As an avid (if critical) reader of, I was hoping for a more thoughtful and careful take than the blog posts that — while they deal with important and under-covered issues — can feel like clickbait or sloppy journalism, with inflammatory headlines and a habit of under-citing sources.

In some ways, the book succeeds: It mimics Judy Chicago's famous art installation, "The Dinner Party," a triangle shaped table with place settings for 39 real and imaginary women overlooked by history. The Book of Jezebel notes that, while Christian Dior dressed the wives of Nazis in occupied France, his sister passed messages for the Resistance. It posits that Magdalena Abakanowicz matters as much as Alberto Giacometti, that Elizabeth Barret Browning matters as much as her husband Robert, and that Jane Austen did not write chick lit, goddammit.

This serious aim is covered with a veneer of what passes for Sass and Wit, but can veer into simple unpleasantness, as when the entry for Cheney, Dick tells him to "go [expletive] yourself."

At one point, the editors mention the fictional "Joan of Snark" blog featured on the TV show 30 Rock. Per Liz Lemon, it is a "really cool feminist website where women talk about how far we've come and which celebrities have the worst beach bodies." Similarly, The Book of Jezebel is fiercely and rightfully indignant about body- and slut- shaming, but has no problem casually targeting Lindsay Lohan for showing too much skin (see: "nip slip") or the Olsen twins for their "ersatz homeless" style.

The editors also seem to miss the fact that standing up for women's bodies means standing up for all female bodies, even conventionally attractive ones. The section on the word "skinny" hints that being skinny is for the unhealthy and/or neurotic, even cross-referencing it with the "pro-ana" (or pro-anorexia) movement. has long been criticized for focusing on the problems of white, urban upper middle class women. The Book of Jezebel is rather better at including nonwhite voices, but still has occasional slips, including the entry for a black woman artist that includes the sentence, "But just because she creates representations of black women doesn't mean her work is all about her." Can you imagine an art encyclopedia saying, "But just because Titian paints white men doesn't mean his work is all about him?"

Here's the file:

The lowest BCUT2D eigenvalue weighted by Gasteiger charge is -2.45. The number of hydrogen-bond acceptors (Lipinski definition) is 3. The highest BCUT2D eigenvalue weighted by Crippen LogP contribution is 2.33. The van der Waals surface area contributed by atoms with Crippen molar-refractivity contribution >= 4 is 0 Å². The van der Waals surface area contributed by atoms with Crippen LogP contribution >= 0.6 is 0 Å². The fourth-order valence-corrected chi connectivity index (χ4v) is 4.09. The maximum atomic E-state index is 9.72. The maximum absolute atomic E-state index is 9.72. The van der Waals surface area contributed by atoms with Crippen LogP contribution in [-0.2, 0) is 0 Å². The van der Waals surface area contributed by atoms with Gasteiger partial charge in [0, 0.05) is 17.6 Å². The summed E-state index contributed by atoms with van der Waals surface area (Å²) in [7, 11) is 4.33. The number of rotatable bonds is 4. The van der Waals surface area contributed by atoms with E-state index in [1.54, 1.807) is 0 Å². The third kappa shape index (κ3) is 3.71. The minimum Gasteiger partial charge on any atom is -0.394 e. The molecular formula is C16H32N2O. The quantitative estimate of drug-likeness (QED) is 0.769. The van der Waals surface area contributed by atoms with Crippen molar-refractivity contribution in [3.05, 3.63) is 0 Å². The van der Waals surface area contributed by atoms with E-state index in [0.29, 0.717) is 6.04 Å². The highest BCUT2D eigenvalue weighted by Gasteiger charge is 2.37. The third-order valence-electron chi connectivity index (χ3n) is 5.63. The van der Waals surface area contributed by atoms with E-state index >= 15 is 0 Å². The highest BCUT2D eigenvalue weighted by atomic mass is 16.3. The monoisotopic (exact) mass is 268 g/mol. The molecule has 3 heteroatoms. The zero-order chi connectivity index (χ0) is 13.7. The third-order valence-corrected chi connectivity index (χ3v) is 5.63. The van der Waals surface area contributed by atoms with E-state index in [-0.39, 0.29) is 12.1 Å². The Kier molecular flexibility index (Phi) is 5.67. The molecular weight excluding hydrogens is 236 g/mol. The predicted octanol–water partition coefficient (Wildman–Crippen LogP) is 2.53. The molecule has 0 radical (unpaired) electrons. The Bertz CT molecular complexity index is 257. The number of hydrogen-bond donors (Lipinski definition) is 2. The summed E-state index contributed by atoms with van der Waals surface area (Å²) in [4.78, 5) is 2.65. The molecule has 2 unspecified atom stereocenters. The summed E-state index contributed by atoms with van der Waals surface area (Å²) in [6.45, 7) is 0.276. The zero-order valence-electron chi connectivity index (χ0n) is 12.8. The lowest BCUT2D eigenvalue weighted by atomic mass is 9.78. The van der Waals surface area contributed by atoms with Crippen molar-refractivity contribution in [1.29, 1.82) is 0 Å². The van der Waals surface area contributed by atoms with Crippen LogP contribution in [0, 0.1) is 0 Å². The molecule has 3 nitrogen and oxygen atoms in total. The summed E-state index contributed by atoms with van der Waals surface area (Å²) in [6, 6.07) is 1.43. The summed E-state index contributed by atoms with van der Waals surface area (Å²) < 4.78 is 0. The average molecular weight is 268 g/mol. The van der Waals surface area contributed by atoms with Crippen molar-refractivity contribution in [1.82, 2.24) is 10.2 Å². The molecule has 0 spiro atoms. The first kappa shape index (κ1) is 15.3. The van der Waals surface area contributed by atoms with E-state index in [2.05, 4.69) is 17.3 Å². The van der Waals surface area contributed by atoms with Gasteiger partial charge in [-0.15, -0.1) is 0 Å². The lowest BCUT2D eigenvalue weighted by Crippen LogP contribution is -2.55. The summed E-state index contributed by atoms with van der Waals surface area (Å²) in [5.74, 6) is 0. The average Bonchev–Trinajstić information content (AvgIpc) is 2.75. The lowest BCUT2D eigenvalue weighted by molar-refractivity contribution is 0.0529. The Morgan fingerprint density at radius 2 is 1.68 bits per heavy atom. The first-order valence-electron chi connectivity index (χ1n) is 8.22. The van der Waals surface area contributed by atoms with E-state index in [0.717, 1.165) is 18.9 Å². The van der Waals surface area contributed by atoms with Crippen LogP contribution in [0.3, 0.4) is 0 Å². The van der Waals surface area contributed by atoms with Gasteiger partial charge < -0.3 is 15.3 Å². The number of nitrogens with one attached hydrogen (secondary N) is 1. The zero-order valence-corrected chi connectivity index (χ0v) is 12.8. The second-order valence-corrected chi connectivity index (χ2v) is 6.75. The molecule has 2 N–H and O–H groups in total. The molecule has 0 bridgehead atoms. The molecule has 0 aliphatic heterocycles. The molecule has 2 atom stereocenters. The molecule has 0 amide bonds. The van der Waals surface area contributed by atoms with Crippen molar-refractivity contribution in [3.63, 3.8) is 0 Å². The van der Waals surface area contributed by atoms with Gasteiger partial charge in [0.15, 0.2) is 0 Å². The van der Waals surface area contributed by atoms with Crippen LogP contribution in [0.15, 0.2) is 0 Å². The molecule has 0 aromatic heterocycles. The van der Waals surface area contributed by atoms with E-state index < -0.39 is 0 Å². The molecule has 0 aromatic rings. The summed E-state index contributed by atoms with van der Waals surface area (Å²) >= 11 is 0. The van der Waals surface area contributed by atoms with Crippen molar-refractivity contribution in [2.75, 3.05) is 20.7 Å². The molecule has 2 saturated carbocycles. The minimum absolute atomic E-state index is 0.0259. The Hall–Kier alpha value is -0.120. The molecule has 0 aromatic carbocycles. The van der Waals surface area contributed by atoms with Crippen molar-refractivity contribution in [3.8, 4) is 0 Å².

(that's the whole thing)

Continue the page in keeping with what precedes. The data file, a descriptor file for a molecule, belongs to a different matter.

Also worrisome is the book's habit of leaving inconvenient facts out, particularly troublesome in the two separate entries on Indira Gandhi, which appear to have been written by two different people (or one very confused person). The first makes her sound like a feminist pioneer whose life was "cut short," while noting that she "didn't shy away from displays of traditional strength." The second comes in a special section on female dictators, and makes her sound repressive, despotic and like she probably got what was coming to her.

But much of The Book of Jezebel is genuinely funny: Chocolate is defined as "the linchpin of a massive 'feeble jokes on bumper stickers and sweatshirts' industry," and apt (catfight: "disagreement between women that, for whatever reason, you want to belittle"). It also does a wonderful job of exploring the weird and delightful corners of feminist history, as in the entry on the lawyer and activist Flo Kennedy, who — wonderfully — organized a "pee-in" on the Harvard lawns to protest the dearth of women's bathrooms.

And for now, Jezebel is the closest thing we have to an engaging and mainstream feminist news outlet. That is something to be grateful for. Jezebel may sometimes be mean, petty, biased, and irresponsible — but it is utterly necessary.